Gaborone: The capital city of 200,000 lies in the southeast east corner of the country 9 miles from South Africa. Fairly modern, the city is the administrative capital of the country.
Maun: This is the gateway to the one of the best wildlife experiences you will ever have - a safari in the unforgettable Okavango Delta. Maun has grown rapidly from its early days as a small, rural frontier town and has now spread along the wide, usually dry Thamalakane River. It now boasts good shopping centers, hotels and lodges.
Okavango Delta: The Okavango is a labyrinth of lagoons, lakes and hidden channels covering an area that makes it the largest inland delta in the world. In the lush indigenous forests of the delta and its islands, and along the floodplains more than 400 species of birds flourish. On the mainland and among the islands in the delta, lions, elephants, hyenas, wild dog, buffalo, hippo and crocodiles congregate with a teeming variety of antelope and other smaller animals - warthog, mongoose, spotted genets, monkeys, bush babies and tree squirrels. Travel from the camp to the islands is by Mokoro; a dugout poled by your guide.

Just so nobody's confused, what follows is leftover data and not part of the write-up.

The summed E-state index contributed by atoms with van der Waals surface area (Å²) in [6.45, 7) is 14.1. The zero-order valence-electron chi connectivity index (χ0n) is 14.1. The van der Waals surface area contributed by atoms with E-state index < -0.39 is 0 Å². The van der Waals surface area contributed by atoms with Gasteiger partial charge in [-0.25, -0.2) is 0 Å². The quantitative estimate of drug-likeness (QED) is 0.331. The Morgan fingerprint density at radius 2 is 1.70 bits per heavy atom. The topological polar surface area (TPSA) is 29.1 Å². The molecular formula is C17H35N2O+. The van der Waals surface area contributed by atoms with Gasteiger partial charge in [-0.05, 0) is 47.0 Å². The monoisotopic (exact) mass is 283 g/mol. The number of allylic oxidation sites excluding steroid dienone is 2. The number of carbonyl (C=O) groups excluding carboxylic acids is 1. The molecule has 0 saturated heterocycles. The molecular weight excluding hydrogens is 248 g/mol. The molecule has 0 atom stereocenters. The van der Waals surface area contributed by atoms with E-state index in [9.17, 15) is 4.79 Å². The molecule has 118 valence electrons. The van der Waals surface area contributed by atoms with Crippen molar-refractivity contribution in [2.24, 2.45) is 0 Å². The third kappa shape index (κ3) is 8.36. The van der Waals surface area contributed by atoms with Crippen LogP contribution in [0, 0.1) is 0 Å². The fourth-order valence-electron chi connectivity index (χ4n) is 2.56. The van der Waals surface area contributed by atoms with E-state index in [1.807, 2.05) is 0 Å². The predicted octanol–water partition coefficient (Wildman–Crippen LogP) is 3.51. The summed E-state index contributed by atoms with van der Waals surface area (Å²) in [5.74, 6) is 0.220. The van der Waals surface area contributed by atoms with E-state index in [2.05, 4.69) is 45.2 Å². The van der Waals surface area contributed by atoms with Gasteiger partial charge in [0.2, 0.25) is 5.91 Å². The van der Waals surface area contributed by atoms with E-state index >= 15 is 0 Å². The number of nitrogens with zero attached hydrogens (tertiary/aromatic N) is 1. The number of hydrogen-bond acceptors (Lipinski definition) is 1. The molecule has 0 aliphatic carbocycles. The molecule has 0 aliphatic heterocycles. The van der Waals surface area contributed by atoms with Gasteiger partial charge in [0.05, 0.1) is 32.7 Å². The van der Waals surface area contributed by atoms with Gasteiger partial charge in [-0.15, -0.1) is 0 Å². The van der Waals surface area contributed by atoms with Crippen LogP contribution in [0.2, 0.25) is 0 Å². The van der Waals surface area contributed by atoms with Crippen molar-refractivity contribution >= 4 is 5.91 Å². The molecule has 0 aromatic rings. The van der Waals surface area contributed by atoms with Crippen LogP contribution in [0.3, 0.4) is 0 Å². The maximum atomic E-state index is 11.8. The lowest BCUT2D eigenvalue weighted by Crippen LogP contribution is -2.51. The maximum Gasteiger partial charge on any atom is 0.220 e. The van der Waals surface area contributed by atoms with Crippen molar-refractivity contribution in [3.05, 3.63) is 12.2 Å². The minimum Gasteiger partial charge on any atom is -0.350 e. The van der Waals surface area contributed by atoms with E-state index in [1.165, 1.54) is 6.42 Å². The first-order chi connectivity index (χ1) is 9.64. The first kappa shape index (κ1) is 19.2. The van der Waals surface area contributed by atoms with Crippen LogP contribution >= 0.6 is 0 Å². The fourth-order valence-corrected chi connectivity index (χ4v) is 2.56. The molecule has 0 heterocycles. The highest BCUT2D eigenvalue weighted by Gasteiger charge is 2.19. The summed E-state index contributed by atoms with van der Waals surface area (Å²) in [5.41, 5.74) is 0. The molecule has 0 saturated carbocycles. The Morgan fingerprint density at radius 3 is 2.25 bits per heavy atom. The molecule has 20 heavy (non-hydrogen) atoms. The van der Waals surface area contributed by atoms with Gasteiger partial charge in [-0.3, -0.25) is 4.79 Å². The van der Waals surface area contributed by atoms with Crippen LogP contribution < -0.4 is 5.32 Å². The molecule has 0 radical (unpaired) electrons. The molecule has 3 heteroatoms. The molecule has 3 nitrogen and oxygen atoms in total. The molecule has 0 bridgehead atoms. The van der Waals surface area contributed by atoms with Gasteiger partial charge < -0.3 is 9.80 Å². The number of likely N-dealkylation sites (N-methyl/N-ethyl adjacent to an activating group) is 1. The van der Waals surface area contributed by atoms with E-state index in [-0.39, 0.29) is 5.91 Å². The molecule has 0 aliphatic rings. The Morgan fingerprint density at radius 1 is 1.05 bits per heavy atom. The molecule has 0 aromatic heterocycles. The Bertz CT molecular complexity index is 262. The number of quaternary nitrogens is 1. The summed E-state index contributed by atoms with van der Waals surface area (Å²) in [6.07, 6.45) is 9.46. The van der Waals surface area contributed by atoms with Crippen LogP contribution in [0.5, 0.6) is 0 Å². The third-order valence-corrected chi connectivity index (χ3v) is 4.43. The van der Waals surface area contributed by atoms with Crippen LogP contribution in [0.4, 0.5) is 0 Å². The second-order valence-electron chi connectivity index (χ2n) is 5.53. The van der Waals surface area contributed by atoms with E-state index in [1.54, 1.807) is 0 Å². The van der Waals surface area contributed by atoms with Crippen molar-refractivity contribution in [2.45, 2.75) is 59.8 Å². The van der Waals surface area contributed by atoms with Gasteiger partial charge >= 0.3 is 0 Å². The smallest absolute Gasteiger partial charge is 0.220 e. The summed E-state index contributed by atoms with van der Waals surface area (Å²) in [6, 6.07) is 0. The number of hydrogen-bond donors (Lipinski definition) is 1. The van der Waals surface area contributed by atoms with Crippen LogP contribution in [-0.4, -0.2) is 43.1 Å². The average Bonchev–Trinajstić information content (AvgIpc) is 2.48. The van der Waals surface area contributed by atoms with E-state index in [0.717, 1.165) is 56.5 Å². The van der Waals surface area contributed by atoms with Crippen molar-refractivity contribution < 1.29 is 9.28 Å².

Chobe National Park: The Park has three main areas; Chobe Riverfront in the northeast, Savuti Marsh Area in the west and the Linyanti in the northwest corner. Chobe Riverfront is fairly close to Victoria Falls and is located on the Chobe River where there is plenty of wildlife activity in the river and on land. There are an estimated 30,000 elephants in the park. The Savuti in the west is covered with extensive savannahs and rolling grasslands-great for wildlife. The Linyanti in the northwest is adjacent to the Linyanti and Kwando Rivers. Wildlife is abundant with large concentrations of lions, leopards and wild dogs.